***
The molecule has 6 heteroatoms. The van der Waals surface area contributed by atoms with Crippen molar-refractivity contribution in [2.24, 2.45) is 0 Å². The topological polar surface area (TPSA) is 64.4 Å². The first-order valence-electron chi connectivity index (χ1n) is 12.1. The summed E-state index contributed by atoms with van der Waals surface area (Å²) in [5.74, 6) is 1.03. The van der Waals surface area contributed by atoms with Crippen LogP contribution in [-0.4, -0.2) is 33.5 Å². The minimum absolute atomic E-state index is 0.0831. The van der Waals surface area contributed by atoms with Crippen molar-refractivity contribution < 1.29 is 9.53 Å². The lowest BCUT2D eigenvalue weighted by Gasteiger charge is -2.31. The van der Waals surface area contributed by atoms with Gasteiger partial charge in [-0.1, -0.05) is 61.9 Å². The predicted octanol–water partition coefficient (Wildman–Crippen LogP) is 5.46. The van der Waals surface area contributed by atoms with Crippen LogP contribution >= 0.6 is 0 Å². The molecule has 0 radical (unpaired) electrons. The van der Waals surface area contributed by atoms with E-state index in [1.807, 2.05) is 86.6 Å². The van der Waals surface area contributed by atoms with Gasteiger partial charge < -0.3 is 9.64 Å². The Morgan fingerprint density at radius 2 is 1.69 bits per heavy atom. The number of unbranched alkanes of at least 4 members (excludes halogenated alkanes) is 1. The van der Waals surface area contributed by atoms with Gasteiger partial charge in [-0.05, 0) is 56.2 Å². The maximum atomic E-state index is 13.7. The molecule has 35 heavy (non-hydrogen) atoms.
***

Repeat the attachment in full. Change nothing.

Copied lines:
The molecule has 6 heteroatoms. The van der Waals surface area contributed by atoms with Crippen molar-refractivity contribution in [2.24, 2.45) is 0 Å². The topological polar surface area (TPSA) is 64.4 Å². The first-order valence-electron chi connectivity index (χ1n) is 12.1. The summed E-state index contributed by atoms with van der Waals surface area (Å²) in [5.74, 6) is 1.03. The van der Waals surface area contributed by atoms with Crippen LogP contribution in [-0.4, -0.2) is 33.5 Å². The minimum absolute atomic E-state index is 0.0831. The van der Waals surface area contributed by atoms with Crippen molar-refractivity contribution < 1.29 is 9.53 Å². The lowest BCUT2D eigenvalue weighted by Gasteiger charge is -2.31. The van der Waals surface area contributed by atoms with Gasteiger partial charge in [-0.1, -0.05) is 61.9 Å². The predicted octanol–water partition coefficient (Wildman–Crippen LogP) is 5.46. The van der Waals surface area contributed by atoms with Crippen LogP contribution >= 0.6 is 0 Å². The molecule has 0 radical (unpaired) electrons. The van der Waals surface area contributed by atoms with E-state index in [1.807, 2.05) is 86.6 Å². The van der Waals surface area contributed by atoms with Gasteiger partial charge < -0.3 is 9.64 Å². The Morgan fingerprint density at radius 2 is 1.69 bits per heavy atom. The number of unbranched alkanes of at least 4 members (excludes halogenated alkanes) is 1. The van der Waals surface area contributed by atoms with Gasteiger partial charge in [-0.05, 0) is 56.2 Å². The maximum atomic E-state index is 13.7. The molecule has 35 heavy (non-hydrogen) atoms.